You can use the JCIFS library to access a Windows SMB share in Java. Using it, you could do something like the following: String smbUrl = "smb://username:password@server/share/file"; SmbFileOutputStream fos = new SmbFileOutputStream(new SmbFile(smbURL));


2

Try changing FileShare.Delete to FileShare.ReadWrite. This will allow the file to be read and written by other applications simultaneously. In other words var logFile = (string)null; using (var fileStream = new FileStream(logPath, FileMode.Open, FileAccess.Read, FileShare.ReadWrite)) { using (var reader = new StreamReader(fileStream)) { ...


2

Theoretically yes, practically no. Windows shares use the SMB/CIFS family of protocols. Those can be implemented in Go and be used to access the shares. This is a huge task, though. Instead of having this in your application the best way is to require the share to be mounted from your system and then access it like a local file system from the application. ...


1

I just did it by sharing the folder normally (to the Guest user) and then simply changing the folder's permissions to allow write and deny read to Guest, like so: In my case it can also be accessed from OS X, where the Windows' shared folder is mounted but it looks empty/unopenable. This message pops up when copy files to it: If you need to share it ...


1

This should be a comment, but it's too long and there's code: So far, I have been unable to find a syntax that works. AFAICS you have to use the .Template property of the wdDialogToolsTemplates built-in Dialog, and what you actually need is the colon-separated path from the share name downwards, e.g. in your example, I think you would need to base your ...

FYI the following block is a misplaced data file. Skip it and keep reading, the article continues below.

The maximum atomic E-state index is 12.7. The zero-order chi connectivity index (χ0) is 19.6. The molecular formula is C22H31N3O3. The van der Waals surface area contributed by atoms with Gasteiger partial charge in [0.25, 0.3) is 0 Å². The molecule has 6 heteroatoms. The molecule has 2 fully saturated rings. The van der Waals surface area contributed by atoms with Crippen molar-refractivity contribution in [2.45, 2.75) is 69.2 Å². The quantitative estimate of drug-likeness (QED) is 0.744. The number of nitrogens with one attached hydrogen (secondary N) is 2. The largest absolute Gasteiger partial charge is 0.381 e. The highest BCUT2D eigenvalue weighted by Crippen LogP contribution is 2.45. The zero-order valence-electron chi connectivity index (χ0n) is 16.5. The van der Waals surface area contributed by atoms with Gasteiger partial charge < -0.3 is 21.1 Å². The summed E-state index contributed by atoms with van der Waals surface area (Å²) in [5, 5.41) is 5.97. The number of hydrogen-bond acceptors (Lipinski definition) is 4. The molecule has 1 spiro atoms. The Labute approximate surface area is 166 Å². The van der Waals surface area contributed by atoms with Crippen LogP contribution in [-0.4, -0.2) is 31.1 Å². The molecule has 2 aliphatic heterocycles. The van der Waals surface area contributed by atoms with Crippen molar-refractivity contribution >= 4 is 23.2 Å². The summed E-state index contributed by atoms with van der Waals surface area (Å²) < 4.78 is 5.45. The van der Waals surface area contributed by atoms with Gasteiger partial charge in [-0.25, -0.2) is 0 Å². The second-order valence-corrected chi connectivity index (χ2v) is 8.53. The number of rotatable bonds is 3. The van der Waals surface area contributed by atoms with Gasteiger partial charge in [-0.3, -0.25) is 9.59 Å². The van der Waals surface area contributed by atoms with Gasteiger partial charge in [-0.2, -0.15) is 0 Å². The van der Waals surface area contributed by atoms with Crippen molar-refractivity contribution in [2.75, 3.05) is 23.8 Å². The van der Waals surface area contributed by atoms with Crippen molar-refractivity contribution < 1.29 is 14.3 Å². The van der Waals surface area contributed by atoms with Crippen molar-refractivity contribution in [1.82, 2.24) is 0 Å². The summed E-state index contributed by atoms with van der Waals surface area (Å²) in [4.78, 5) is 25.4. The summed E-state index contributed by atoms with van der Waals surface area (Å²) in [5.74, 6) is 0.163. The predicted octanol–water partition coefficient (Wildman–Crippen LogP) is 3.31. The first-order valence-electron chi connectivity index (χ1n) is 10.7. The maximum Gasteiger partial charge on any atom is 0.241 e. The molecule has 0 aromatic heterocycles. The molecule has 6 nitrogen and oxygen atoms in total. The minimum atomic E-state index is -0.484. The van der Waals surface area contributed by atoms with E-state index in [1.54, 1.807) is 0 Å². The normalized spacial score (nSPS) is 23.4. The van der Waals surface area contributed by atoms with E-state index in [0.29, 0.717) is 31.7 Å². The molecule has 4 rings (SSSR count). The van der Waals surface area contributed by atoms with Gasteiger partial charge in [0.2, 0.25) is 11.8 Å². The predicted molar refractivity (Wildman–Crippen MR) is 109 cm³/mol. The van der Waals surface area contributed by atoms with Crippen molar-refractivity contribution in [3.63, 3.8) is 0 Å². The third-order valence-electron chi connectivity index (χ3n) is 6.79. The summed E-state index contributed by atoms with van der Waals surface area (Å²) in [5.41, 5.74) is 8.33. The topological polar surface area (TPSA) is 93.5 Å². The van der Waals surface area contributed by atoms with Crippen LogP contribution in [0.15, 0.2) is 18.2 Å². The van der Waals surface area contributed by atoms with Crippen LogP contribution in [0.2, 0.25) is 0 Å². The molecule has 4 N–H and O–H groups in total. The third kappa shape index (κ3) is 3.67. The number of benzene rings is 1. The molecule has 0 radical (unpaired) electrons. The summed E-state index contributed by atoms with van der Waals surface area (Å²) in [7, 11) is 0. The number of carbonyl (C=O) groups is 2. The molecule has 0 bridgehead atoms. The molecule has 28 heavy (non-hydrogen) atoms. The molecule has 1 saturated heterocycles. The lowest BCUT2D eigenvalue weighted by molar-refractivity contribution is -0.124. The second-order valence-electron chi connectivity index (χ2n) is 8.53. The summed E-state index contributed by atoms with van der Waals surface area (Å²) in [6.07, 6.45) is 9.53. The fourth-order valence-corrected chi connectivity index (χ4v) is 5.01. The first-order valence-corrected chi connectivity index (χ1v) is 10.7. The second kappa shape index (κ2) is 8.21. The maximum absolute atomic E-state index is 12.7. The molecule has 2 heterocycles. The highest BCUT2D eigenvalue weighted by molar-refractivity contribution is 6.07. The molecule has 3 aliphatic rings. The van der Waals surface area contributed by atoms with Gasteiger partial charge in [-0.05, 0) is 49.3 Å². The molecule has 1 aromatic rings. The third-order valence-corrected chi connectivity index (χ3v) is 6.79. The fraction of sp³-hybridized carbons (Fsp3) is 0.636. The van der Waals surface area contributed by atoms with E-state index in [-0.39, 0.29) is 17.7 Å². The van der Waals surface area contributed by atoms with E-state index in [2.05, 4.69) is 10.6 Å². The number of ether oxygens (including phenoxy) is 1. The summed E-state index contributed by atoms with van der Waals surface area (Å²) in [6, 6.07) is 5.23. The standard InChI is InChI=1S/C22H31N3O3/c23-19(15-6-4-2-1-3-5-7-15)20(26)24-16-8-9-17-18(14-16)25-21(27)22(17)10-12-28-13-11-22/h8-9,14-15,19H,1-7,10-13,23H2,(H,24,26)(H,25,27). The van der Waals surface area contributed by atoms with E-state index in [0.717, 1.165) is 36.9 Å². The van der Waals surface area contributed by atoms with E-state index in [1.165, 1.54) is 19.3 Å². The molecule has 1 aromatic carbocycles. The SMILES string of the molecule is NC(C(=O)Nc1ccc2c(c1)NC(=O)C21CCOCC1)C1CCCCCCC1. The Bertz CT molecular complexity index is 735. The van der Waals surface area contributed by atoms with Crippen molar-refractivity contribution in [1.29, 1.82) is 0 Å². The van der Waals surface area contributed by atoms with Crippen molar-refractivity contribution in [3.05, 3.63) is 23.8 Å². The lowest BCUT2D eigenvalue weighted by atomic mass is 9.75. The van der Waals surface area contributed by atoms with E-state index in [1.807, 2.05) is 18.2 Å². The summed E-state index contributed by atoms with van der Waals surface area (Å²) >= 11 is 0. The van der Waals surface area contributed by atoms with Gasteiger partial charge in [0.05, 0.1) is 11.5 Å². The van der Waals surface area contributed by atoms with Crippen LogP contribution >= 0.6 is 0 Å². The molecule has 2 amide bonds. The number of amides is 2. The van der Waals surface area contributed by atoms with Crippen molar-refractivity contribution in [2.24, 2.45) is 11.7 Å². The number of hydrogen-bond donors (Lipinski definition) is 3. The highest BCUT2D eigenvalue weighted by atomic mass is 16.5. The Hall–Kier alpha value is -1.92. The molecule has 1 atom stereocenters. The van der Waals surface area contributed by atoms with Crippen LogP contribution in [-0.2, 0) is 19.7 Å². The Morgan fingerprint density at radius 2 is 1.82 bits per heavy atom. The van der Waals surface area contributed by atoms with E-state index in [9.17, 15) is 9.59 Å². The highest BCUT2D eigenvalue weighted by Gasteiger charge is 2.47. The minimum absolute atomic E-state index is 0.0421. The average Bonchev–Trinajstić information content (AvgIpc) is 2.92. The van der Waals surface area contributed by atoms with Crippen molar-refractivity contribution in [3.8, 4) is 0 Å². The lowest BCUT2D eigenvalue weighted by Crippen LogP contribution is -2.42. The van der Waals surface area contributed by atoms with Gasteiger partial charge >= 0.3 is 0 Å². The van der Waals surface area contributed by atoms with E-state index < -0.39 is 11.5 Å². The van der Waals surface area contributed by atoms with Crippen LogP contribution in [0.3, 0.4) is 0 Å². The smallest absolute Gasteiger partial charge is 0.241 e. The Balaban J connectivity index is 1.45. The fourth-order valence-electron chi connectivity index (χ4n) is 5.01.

1

You can use mapped drives or full network paths equivalently; Java doesn't care and just passes the file name on to the OS. Note that if you're using a network path, you need \\\\ at the beginning.


1

as u suggested, I wrote below script. Hope it could help $folders = Get-ChildItem -Path $share -Directory foreach ($folder in $folders) { $acl = Get-Acl $folder Get-ChildItem $folder -Recurse | %{Set-Acl -Path $_.FullName -AclObject $acl} }


1

While jcifs is good, you actually might find that if you can architecturally mount the Windows drive via samba on the Linux machine and then use simple File I/O ops in Java to read/write to the filesystem, it may work out better.


1

PasswordAuthentication may come in handy in this case.. Example can be found here


1

Although @Greg is right I think in most cases you can extract the host name from the URL and then use InetAddress.getByName(), i.e. something like the following String host = url.substring(2).replaceFirst("/.*", ""); InetAddress.getByName(host);


1

What account is the service running as? LocalSystem will only allow access to the local file system. If you want to access a network resource, you will have to run the service as a domain or network user.


1

For the record it is now supposed to be referred to as CIFS (Common Internet File System). But yes, it is SMB. Edit apparently with Windows 8 and Server 2012 we're back to SMB with SMB 3. Thanks, BenL